January 2023 marked 15 years since the English translation of Stieg Larsson's The Girl With The Dragon Tattoo first appeared in print. (The Swedish original was published in August 2005.) It brought Lisbeth Salander, an anti-heroine unlike any other, to a global audience. Sunil Bhandari delves into the psyche of one of contemporary fiction's most compelling characters.
Last Updated: 10.47 AM, Feb 12, 2023
WHO WOULD HAVE THOUGHT that a morbid, anti-social, rude young girl with a macabre sense of humour and deathly-pale pallor would become such a rage? Yes, I’m talking about Wednesday Addams, who heralds (in the Netflix series where Jenna Ortega reboots the pigtailed icon for a new generation) — yet again — the advent of the anti-heroine. Oh, not that there haven’t been more than a few: the femme fatales Catherine Tramell (Sharone Stone in Basic Instinct) and Bridget Gregory (Linda Fiorentino in The Last Seduction), the anarchist Harley Quinn (Margot Robbie in Suicide Squad, Birds of Prey), et al. All characters who have transcended their own stories and entered our collective folklore.
Even in this august company, there is one anti-heroine who has attained an almost mythological status that won’t be easily dislodged:
Slight, self-centred, a social misfit — the heavily tattooed and pierced Salander is a character created by the Swedish writer Stieg Larsson, the protagonist of his books The Girl With The Dragon Tattoo, The Girl Who Played With Fire, and The Girl Who Kicked The Hornets’ Nest, all published posthumously after his death in 2004. Salander appears in the Swedish films of the same names (in which she is played by Noomi Rapace) and in the English-language one based on the first (helmed by David Fincher, no less; starring Rooney Mara). For the purpose of this essay, I am not considering the dismal spin-offs — both in print (by authors David Lagercrantz and Karin Smirnoff) and on screen (with Claire Foy) — that have painted Salander as a one-dimensional action hero.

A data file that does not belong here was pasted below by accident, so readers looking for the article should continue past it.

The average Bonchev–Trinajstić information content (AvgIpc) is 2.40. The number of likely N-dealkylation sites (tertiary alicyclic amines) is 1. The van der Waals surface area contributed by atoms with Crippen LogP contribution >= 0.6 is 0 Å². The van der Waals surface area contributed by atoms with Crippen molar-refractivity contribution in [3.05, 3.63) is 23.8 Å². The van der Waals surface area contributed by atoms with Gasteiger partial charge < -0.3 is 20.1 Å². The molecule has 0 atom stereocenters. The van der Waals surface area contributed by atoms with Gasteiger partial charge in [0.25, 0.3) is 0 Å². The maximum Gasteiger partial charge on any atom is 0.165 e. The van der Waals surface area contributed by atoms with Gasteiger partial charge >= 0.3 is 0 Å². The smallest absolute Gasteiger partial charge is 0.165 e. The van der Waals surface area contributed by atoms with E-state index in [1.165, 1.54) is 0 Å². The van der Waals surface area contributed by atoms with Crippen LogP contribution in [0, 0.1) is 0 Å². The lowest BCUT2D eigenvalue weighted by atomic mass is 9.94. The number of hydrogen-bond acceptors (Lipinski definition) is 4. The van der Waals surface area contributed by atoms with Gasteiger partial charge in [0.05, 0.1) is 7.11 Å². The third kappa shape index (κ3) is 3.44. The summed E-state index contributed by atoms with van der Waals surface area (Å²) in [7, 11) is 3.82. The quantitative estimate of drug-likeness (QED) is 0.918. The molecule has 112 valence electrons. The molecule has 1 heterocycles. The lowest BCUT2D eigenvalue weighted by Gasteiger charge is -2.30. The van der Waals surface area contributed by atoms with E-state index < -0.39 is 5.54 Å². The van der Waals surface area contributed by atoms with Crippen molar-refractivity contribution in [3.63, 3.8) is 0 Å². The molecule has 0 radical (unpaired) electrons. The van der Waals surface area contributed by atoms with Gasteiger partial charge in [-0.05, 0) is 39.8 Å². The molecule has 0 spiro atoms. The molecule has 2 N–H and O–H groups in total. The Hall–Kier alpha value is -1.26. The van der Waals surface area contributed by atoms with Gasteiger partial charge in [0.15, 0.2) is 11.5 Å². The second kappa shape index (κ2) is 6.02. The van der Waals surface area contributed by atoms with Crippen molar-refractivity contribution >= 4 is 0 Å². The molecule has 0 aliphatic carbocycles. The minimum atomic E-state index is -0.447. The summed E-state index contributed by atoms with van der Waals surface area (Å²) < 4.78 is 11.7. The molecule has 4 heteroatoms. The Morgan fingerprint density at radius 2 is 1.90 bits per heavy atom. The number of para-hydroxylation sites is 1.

Within the complex plotting of Larsson’s books, Salander’s nature emerges — a conglomeration of traits that, individually could be cringeworthy, but together alchemised into something incredibly potent:
Lisbeth will not talk if she does not want to. She is possibly on the spectrum. She will not mouth niceties like “thank you”, no matter what/how-much-ever someone has done for her. She will not trade life stories. She will not ask for help. She will resolve her problems herself, regardless of the toll. A bisexual, she can be celibate for months, then seek sex ravenously. She is bereft of scruples when she delves into the very entrails of her targets’ private lives. For Lisbeth, nothing is sacrosanct.
RESEARCHERS Melissa Burkley and Dr Stephanie Mullins-Sweatt comprehensively analyse Salander in their book, The Psychology of the Girl with the Dragon Tattoo,exploring the character’s motivations and traits. One of the key subliminal themes the book explores is Lisbeth’s self-identity, particularly in relation to societal expectations of women. The authors argue that Lisbeth's experiences of abuse and trauma in her formative years led her to reject societal norms, leading to her fierce independence and non-conformity. They also examine how Lisbeth's sense of identity is closely tied to her desire for control and power, as demonstrated through her hacking prowess and her ability to manipulate those around her.
Burkley and Mullins-Sweatt also deconstruct Lisbeth’s gradually evolving relationship with her co-protagonist, the journalist Mikael Blomkvist (portrayed onscreen by Michael Nyqvist, Daniel Craig and Sverrir Gudnason). Her interactions with Blomkvist represent a way for Lisbeth to process her past traumas and to start trusting people again.